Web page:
It was a cornerstone of her housing agenda on the campaign trail, and now it is coming to fruition: Governor Maura Healey has started the process of creating a new secretary of housing.
Last week, Healey launched a working group that will study exactly how to go about forming an Executive Office of Housing and a Cabinet-level housing post to lead it.
It’s a significant moment for a state with a severe housing shortage that seems to drive the price of renting and buying higher every day, with residents being displaced, or simply departing, at an alarming rate.
A housing secretary, some hope, could be the leader the state needs to begin addressing the crisis, and help push Healey’s agenda across the finish line. But the governor has — so far at least — been light on details of what exactly a housing secretary might do, where they’ll fit into the makeup of administration, and who they might be.
Here’s what we know, and questions that have yet to be answered:
When will the position realistically be created and filled?
Unclear. Healey has pledged to file legislation establishing the housing secretary position during her first 100 days in office, which will be up in mid-April. But the key word there is legislation.
While the state’s “czars,” who advise the governor but do not oversee an executive office or department (think the new climate chief job) can be created by executive order, installing a new Cabinet-level position is a more significant shake-up of state government and requires the governor to file a bill.
That makes a timeline difficult to estimate, especially because the Legislature is known to take things at its own pace.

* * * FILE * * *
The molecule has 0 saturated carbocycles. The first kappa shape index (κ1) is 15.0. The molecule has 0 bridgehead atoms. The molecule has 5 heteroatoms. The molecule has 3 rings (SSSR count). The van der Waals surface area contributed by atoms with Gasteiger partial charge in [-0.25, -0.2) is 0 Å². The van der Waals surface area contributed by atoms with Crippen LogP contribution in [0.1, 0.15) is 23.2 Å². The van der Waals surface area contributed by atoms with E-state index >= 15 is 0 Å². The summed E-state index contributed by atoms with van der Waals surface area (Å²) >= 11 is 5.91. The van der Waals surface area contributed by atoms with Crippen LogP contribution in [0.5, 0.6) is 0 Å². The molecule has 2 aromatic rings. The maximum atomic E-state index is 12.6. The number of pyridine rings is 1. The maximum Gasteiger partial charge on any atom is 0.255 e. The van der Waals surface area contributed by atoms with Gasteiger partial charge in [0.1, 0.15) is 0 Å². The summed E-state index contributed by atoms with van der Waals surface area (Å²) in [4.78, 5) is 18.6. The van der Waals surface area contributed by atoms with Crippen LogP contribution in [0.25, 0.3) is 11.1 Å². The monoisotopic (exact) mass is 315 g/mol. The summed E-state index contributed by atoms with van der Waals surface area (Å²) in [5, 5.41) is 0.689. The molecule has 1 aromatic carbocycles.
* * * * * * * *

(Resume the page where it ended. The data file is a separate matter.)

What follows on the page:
That said, lawmakers tend to respect a new governor’s choices around the Cabinet and executive offices, and may be inclined to move the bill along expeditiously as a measure of good faith, said Greg Bialecki, former secretary of housing and economic development under Governor Deval Patrick.
Still, it’s safe to say we’re talking weeks or months, not days.
“The actual process is a bit cumbersome, but it’s meant to be cumbersome,” said Jay Ash, the former secretary of housing and economic development under Governor Charlie Baker. “The Legislature deserves to have a say so we can make sure we get this right.”
We’ve seen this before.
Should Healey’s legislation pass, it would be another in a long list of changes in where housing falls in the composition of state government.
Before Governor Bill Weld took office in 1991, the Department of Housing and Community Development — today a branch of the Executive Office of Housing and Economic Development — actually functioned separately from any executive office, and Weld’s predecessor, Governor Mike Dukakis, had a separate Cabinet-level official in charge of housing.
Since then, DHCD — which oversees a number of affordable housing and voucher programs — has been combined with agencies whose domain is closely linked to housing: transportation and the environment under Governor Mitt Romney, and economic development under Patrick and Baker.